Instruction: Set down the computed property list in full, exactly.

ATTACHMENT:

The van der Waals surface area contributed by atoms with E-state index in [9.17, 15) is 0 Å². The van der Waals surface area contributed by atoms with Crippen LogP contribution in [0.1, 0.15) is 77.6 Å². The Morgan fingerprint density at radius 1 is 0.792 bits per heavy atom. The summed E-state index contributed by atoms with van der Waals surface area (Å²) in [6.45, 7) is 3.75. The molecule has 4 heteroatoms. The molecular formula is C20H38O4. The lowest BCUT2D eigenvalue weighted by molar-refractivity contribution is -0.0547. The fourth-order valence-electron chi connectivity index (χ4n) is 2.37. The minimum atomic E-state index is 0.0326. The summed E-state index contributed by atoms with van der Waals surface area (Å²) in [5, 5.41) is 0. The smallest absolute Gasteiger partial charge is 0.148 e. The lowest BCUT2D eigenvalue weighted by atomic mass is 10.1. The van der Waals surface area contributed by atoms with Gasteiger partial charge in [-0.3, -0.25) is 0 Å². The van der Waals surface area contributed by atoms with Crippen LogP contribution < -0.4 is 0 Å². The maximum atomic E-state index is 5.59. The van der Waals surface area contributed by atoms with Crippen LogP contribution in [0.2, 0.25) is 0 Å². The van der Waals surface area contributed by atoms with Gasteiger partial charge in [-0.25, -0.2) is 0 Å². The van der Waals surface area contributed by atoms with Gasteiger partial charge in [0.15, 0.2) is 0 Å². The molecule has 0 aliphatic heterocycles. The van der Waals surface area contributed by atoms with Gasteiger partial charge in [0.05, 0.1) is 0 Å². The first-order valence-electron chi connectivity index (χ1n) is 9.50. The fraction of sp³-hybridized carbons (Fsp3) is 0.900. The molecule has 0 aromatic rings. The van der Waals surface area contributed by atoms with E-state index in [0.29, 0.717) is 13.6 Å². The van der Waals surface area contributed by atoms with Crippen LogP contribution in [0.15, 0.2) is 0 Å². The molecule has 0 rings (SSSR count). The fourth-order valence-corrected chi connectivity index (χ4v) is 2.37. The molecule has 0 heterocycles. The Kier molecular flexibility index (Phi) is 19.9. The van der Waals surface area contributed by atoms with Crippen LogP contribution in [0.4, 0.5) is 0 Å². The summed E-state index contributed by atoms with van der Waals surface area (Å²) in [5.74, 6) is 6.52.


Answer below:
The van der Waals surface area contributed by atoms with E-state index in [9.17, 15) is 0 Å². The van der Waals surface area contributed by atoms with Crippen LogP contribution in [0.1, 0.15) is 77.6 Å². The Morgan fingerprint density at radius 1 is 0.792 bits per heavy atom. The summed E-state index contributed by atoms with van der Waals surface area (Å²) in [6.45, 7) is 3.75. The molecule has 4 heteroatoms. The molecular formula is C20H38O4. The lowest BCUT2D eigenvalue weighted by molar-refractivity contribution is -0.0547. The fourth-order valence-electron chi connectivity index (χ4n) is 2.37. The minimum atomic E-state index is 0.0326. The summed E-state index contributed by atoms with van der Waals surface area (Å²) in [5, 5.41) is 0. The smallest absolute Gasteiger partial charge is 0.148 e. The lowest BCUT2D eigenvalue weighted by atomic mass is 10.1. The van der Waals surface area contributed by atoms with Gasteiger partial charge in [-0.3, -0.25) is 0 Å². The van der Waals surface area contributed by atoms with Crippen LogP contribution < -0.4 is 0 Å². The maximum atomic E-state index is 5.59. The van der Waals surface area contributed by atoms with Crippen LogP contribution in [0.2, 0.25) is 0 Å². The van der Waals surface area contributed by atoms with Gasteiger partial charge in [-0.25, -0.2) is 0 Å². The van der Waals surface area contributed by atoms with Gasteiger partial charge in [0.15, 0.2) is 0 Å². The molecule has 0 aliphatic heterocycles. The van der Waals surface area contributed by atoms with Gasteiger partial charge in [0.05, 0.1) is 0 Å². The first-order valence-electron chi connectivity index (χ1n) is 9.50. The fraction of sp³-hybridized carbons (Fsp3) is 0.900. The molecule has 0 aromatic rings. The van der Waals surface area contributed by atoms with E-state index in [0.29, 0.717) is 13.6 Å². The van der Waals surface area contributed by atoms with Crippen LogP contribution in [0.15, 0.2) is 0 Å². The molecule has 0 rings (SSSR count). The fourth-order valence-corrected chi connectivity index (χ4v) is 2.37. The molecule has 0 heterocycles. The Kier molecular flexibility index (Phi) is 19.9. The van der Waals surface area contributed by atoms with Crippen LogP contribution in [0.4, 0.5) is 0 Å². The summed E-state index contributed by atoms with van der Waals surface area (Å²) in [5.74, 6) is 6.52.